with the -- with what happened in congress yesterday, the lack of support in the united states senate for the u.n. but the u.n. process really has to go forward and has to be the leader on syria. >> i just don't think it's helpful to americans when so many senior politicians trash the u.n. you know? it's the united nations. and actually, it's better for america. >> absolutely. >> the united nations takes a lot of the work on the ground in these places. >> you're absolutely right. but there's human rights abuses that are exploding all over the world. and one that we're working very hard on right now is in uganda. there's anti-homosexuality bill that would make homosexual acts punishment by the death penalty. >> completely outrageous. >> it is. and the speaker of the house there said she's going to deliver this bill as a christmas present. so, we have 2 1/2 weeks to stop that bill right now. >> imagine. it's disgusting, isn't it? >> it certainly is. as people across this state, we're in new york state. you don't need a passport to work on human rights. right here, we're working on the farm workers
and not in syria? a lot of people asked me, isn't syria like what happened in bosnia and so many, including u.n. officials have said what's happening in syria is very similar to what happened in bosnia with the wholesale slaughter of innocent civilians. i think from the administration's point of view they're looking at iraq and they don't want to get into an iraq-type of multi-year operation. >> and former senator george mitchell has said the united states needs to stay out of syria while senators mccain and lieberman said thursday that the u.s. must get involved. what is the fear if the u.s. does get involved? >> well, precisely that. that they don't want to get bogged down. nobody is talking about putting american boots on the ground or any other boots on the ground. the question is, can you take other military measures that will stop this war? i think what you have now, most sort of seasoned observers and most people who look at what could possibly be done to mitigate this nearly two-year war now in which more than 40,000 people, men, women and children have been slaughtered and after nearly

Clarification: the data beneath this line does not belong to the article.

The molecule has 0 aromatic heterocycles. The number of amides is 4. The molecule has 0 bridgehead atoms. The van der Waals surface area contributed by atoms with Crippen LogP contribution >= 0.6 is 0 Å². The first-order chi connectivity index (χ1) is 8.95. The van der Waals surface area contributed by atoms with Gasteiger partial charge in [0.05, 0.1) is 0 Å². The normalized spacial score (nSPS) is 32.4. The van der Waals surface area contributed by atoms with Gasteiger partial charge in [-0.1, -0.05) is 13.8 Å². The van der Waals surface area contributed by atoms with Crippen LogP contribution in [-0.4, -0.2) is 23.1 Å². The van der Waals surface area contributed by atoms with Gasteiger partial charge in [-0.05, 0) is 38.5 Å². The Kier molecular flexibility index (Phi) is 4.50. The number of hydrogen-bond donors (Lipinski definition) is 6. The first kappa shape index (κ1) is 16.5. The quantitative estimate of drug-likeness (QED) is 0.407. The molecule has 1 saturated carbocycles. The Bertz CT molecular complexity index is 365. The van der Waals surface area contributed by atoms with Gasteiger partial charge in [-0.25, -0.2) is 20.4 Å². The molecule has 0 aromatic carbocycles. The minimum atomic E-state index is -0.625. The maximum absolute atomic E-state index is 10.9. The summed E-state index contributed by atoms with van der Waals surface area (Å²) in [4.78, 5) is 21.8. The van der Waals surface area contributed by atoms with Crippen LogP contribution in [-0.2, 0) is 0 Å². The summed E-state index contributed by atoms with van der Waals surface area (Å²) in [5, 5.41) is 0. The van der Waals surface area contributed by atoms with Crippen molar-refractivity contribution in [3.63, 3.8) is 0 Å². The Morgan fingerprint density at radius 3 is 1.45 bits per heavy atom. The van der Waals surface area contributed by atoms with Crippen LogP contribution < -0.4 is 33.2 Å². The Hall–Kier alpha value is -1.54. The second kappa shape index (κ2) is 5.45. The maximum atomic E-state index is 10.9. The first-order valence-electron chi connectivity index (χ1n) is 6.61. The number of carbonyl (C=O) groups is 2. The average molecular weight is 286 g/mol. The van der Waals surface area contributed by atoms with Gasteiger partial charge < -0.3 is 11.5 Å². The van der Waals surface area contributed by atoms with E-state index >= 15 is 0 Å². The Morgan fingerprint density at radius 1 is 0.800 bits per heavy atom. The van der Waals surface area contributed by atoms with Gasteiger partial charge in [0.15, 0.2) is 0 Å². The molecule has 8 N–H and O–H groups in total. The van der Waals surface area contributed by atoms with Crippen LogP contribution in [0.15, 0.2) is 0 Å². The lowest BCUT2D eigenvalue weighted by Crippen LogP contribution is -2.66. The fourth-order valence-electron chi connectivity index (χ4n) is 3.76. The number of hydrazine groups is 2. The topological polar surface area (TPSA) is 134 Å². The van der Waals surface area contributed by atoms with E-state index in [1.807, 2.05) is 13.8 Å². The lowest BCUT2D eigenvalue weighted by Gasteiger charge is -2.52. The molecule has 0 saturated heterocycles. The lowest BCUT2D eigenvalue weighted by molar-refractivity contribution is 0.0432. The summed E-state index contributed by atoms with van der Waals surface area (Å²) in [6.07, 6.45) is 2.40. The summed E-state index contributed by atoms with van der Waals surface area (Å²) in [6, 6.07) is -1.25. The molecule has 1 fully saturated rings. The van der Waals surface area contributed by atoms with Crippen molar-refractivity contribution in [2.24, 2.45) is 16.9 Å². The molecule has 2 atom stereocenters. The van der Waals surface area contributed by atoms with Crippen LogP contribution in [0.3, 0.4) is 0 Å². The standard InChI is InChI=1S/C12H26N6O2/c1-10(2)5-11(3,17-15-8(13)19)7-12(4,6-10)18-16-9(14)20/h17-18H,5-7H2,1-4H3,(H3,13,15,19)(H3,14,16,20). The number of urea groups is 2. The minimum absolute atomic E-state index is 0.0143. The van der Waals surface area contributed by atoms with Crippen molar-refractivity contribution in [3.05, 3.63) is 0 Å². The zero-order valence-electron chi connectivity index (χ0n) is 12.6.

santorum led the charge against the u.n. treaty and brought his 4-year-old disabled daughter bella to the events and warned it threatened american sovereignty and allow the u.n. to make decisions about disabled children in america. that is not true. here's what senator john kerry said last night. >> well, i have great respect for both rick and his wife karen and their daughter and their family. he's a strong family man. but he either simply hasn't read the treaty or doesn't understand it or he was just not factual in what he said. because the united nations has absolutely zero, zero, i mean, zero ability to order or to tell or to even -- i mean, they can suggest, but they have no legal capacity to tell the united states to do anything other this treaty. nothing. >> well, as we told you last night former republican, repeat, republican attorney general testified before the senate foreign relations committee in july basically saying exactly that. there's no nothing in the treaty that interferes with u.s. laws. that didn't stop senator santorum to send out this e-mail. you did it. you